The Bordeaux classification of 1855 is still in use, as is the Sauternes and Barsac Classification of the same year. Wines from certain regions can be bought En Primeur, which is when the wine is sold prior to it being bottled.

Bordeaux

Bordeaux produces some of the most highly sought after and revered wines in the world. Located close to the coast, in the south-west of France the town and is divided by the Gironde River. Wines to the west of the river are referred to as left bank, and are Cabernet dominant. To the East of the river, on the right bank Merlot is the dominant grape variety. Throughout the 57 appellations, over 10,000 wine-making châteaux grow the red grapes; Cabernet Sauvignon, Merlot, Cabernet Franc, Petit Verdot and Malbec. These are commonly blended and collectively referred to as clarets. Smaller amounts of Semillon and Sauvignon Blanc is also grown in Bordeaux.

In 1855, due to the high export demands of Bordeaux wines, Emporer Napoleon III requested an official Bordeaux classification system, based on market costs of the wines at the time. The Chateaux were classified in to five ‘growths’ from first growth to fifth growth and cru Bourgois. Also in 1855 The Sauternes and Barsac classification covered the sweeter wines, with Chateau d’Yquem the only Superior First Growth, followed by Premiers Crus and Deux Deuxièmes Crus.

Pauillac

The most Opulent Appellation within Bordeaux, Rich and Powerful Wines. Wine writer Hugh Johnson once said 'If one had to single out one commune of Bordeaux to head the list, there would be no argument. It would be Pauillac'. Wines from Pauillac are known to be the quintessence of Bordeaux wines. Located on the left bank of Gironde, situated between Saint-Julien and Saint-Estephe, the village of Pauillac is the largest in the Médoc with a population of over 5,000. Spanning an area of 1,200 hectares, the grapes grown in the vineyards of this area are mainly Cabernet Sauvignon, but also includes blends of other grape types such as Merlot, Cabernet Franc and Petit Verdot. The terroir of Pauillac differs more than that would be expected of such a relatively small area when compared to the other surrounding wine regions. Because of this, the winemakers of Pauillac have become very experienced in accentuating each of their own unique flavours in a bottle. The overall feel of the region is known to have a stark, blunt style with a dominating fruit flavour of black currant, along with hints of cedar-wood aromas.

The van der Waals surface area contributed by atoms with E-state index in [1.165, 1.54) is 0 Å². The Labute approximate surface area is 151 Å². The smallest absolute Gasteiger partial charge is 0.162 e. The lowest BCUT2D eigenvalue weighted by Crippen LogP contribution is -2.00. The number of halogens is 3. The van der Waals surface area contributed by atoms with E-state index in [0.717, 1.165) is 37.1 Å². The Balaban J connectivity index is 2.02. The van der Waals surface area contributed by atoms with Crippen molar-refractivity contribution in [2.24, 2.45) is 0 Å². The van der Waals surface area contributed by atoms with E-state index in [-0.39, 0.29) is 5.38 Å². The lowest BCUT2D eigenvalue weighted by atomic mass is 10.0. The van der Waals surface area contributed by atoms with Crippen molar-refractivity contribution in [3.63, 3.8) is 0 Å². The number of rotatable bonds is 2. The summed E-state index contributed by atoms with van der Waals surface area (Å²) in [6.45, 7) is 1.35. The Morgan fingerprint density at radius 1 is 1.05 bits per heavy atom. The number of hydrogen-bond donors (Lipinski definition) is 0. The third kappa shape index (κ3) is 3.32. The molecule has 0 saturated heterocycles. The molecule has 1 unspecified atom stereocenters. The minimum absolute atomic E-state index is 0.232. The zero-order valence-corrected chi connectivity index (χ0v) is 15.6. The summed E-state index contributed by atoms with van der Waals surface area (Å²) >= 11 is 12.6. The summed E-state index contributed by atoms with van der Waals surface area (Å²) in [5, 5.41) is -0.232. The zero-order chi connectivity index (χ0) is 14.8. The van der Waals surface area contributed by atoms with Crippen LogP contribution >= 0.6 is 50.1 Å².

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About the brand Chateau Lynch-Bages

Although there are records of the Bages territory as far back as the 16th century, the history of wine production in the area really began in the 18th century. From 1749 to 1824, the vineyard was owned by Thomas Lynch, the son of an Irishman from Galway who worked as a merchant in Bordeaux. Thomas Lynch managed the land wisely and produced high quality wines under the name of 'Cru de Lynch'. As part of the prestigious 1855 Classification, for the Exposition Universelle de Paris, his wine would soon be classified as one of the fifth growths.

Later on, Jean 'Lou Janou' Cazes, a 'Montagnol' (a term used to describe farmers from the austere upper valleys of Ariège), came to the Médoc to earn a living. In the 1930's, General Félix de Vial, a descendant of the Cayrou family, leased the vineyard to Jean-Charles Cazes, the son of 'Lou Janou' and a farmer at Château Ormes de Pez in Saint-Estèphe. Cazes went on to purchase both properties in the wake of World War II. Lynch-Bages has been run by the Cazes family ever since.